BEIRUT: A coalition of human rights watchdogs has criticized Lebanon over claims of torture in the country’s detention centers and has demanded that a report on the issue, due seven years ago, is completed and handed to the United Nations. Lebanon signed up to a UN convention against torture in 2000 but has failed to submit a report on what it is doing to combat the issue that was due a year later. Human Rights Watch says that “torture and ill treatment remain a serious problem in Lebanese detention facilities.”

“It is not enough to sign conventions,” the coalition of human rights groups said in a statement. “The government needs to comply with them.”

The term torture covers a wide range of abuses, Nadim Houry of Human Rights Watch told The Daily Star. “We have heard of a couple of cases where people were handcuffed with metal cuffs and then an electric current was put on the handcuffs,” he said.

He warned that abuse of prisoners in Lebanon was a “serious” issue that wasn’t being taken seriously by authorities. “There is an underlying problem of torture in Lebanon,” he said.  

The groups say they have gathered reports from former detainees that say they were beaten and abused by Lebanese officials during their detention. They name the intelligence branches of the army, the Internal Security Force and the drug repression bureau as the perpetrators of the abuse.

The groups say that “the judiciary rarely investigates torture claims” in Lebanon and that justice for victims remains “elusive.” While acknowledging that the government has taken some steps, such as allowing Red Cross officers access to all detention facilities, the groups says that it has “failed to address the broader issues of lack of investigations and impunity for violations committed against detainees.”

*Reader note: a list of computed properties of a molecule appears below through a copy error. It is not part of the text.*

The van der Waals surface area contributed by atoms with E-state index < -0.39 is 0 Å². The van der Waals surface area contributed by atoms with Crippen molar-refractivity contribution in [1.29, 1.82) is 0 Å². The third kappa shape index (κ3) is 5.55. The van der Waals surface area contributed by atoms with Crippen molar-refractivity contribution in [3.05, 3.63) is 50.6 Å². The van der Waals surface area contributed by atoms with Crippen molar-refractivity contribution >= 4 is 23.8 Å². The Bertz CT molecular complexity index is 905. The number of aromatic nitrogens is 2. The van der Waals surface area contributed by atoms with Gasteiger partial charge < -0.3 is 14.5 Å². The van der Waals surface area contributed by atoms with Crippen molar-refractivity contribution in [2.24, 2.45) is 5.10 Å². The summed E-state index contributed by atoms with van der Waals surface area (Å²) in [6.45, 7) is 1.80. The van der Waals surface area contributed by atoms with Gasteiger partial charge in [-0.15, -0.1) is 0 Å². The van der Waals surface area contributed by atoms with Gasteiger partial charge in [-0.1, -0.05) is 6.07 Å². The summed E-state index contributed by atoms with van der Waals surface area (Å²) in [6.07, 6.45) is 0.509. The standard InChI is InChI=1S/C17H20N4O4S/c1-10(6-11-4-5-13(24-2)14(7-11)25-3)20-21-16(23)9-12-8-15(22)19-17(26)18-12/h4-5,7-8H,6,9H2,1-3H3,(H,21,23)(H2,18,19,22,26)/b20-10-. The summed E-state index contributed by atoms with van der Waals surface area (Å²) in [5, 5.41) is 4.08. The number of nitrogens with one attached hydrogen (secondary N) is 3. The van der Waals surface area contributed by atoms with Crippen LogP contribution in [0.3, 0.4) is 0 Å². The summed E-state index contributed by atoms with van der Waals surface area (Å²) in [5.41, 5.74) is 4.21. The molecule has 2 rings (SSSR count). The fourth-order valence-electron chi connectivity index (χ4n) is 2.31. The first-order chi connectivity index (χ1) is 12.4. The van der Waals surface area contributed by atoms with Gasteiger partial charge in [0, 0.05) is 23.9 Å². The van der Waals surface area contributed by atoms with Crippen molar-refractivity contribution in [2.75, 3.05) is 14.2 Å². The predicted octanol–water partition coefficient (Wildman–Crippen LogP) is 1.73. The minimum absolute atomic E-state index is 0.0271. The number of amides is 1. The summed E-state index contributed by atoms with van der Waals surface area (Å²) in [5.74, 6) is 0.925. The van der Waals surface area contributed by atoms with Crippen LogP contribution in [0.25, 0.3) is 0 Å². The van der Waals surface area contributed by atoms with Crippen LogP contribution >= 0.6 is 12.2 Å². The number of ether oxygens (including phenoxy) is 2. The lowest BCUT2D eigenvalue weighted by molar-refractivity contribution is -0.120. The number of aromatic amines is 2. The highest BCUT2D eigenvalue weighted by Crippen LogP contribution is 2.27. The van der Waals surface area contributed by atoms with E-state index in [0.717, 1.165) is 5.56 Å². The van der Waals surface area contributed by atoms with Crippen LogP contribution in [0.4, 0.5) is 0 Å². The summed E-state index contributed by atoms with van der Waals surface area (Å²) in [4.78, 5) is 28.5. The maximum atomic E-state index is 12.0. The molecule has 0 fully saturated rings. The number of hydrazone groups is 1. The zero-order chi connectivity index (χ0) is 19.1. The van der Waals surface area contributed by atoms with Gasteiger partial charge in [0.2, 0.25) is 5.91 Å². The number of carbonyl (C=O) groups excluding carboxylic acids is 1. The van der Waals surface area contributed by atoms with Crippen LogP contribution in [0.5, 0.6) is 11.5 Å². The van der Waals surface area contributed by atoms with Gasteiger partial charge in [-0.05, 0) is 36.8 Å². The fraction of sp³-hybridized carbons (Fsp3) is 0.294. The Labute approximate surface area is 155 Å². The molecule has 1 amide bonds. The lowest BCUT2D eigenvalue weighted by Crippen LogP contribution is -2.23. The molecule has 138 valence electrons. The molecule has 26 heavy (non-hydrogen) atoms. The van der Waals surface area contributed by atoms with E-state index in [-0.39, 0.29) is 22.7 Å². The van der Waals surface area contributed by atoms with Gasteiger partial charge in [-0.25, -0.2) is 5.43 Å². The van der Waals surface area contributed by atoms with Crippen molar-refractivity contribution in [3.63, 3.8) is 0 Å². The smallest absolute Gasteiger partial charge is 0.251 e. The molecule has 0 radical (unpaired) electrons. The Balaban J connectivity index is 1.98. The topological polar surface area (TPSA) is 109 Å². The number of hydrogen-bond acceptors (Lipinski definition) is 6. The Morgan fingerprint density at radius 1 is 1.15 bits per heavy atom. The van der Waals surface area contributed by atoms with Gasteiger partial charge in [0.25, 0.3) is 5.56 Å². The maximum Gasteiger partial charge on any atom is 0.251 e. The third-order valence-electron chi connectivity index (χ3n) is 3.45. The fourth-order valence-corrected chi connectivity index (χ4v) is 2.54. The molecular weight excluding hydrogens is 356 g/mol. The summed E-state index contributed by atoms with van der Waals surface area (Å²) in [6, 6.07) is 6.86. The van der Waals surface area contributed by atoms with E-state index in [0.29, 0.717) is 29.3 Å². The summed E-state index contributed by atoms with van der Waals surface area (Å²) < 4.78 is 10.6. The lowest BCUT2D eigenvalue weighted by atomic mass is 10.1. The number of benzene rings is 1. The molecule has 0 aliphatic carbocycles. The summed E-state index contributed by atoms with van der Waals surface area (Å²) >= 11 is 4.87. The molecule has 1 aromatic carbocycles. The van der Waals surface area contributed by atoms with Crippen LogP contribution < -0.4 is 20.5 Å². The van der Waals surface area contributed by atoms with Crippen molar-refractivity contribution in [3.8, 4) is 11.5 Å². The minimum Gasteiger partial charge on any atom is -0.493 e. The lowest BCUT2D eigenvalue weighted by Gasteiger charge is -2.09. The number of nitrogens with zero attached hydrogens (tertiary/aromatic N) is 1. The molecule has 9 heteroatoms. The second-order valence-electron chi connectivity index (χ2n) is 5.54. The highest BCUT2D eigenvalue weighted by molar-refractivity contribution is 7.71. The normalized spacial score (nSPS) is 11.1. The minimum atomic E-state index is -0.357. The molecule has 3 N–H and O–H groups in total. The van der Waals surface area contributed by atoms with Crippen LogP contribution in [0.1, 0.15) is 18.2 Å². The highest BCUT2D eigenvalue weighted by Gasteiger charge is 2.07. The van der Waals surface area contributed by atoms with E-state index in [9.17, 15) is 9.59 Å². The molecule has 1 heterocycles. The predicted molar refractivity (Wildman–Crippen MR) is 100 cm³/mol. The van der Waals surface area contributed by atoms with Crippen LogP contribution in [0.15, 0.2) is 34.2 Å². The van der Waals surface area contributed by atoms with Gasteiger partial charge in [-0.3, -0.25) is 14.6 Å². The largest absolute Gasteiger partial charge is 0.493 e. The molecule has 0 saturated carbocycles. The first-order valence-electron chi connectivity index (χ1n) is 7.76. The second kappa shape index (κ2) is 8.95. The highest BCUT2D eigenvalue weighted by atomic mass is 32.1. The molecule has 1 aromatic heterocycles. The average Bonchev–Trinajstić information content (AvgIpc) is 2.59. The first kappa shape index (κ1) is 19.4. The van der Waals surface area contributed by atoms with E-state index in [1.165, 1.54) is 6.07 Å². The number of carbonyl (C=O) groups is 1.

“The steps taken to date have been insufficient and very limited,” the groups said. “It’s not enough to train officers in human rights standards; those who commit torture should pay for their crimes.”

During the Nahr al-Bared crisis in the summer of 2007, the number of reports of torture received by the groups increased dramatically. More than 200 people said the Lebanese Army had beaten or tortured them in an effort to extract information or confessions from them.

If true, the reports would put Lebanon in violation of the UN convention against torture which it signed in 2000. Under the rules of the convention Lebanon is required to “ensure that’s its competent authorities proceed to a prompt and impartial investigation wherever there is reasonable ground to believe that an act of torture has been committed.”

Physical torture is illegal under Lebanese as well as international law. Article 401 of the Penal code stipulates that anyone who “severely beats someone with the intention of obtaining a confession about a crime or information will be imprisoned from three months to three years.”

But the groups warn that this law is never enforced, claiming that only one person has been convicted of torture in the past two years, and even then the culprit received a sentence of only 15 days in jail and a $200 fine. The law also falls short of outlawing non-physical torture, which human rights campaigners say can be just as damaging, and should be rewritten, the groups say.

They said the government should submit the report to UN “urgently” and suggested that the law prohibiting physical torture is updated and enforced more zealously.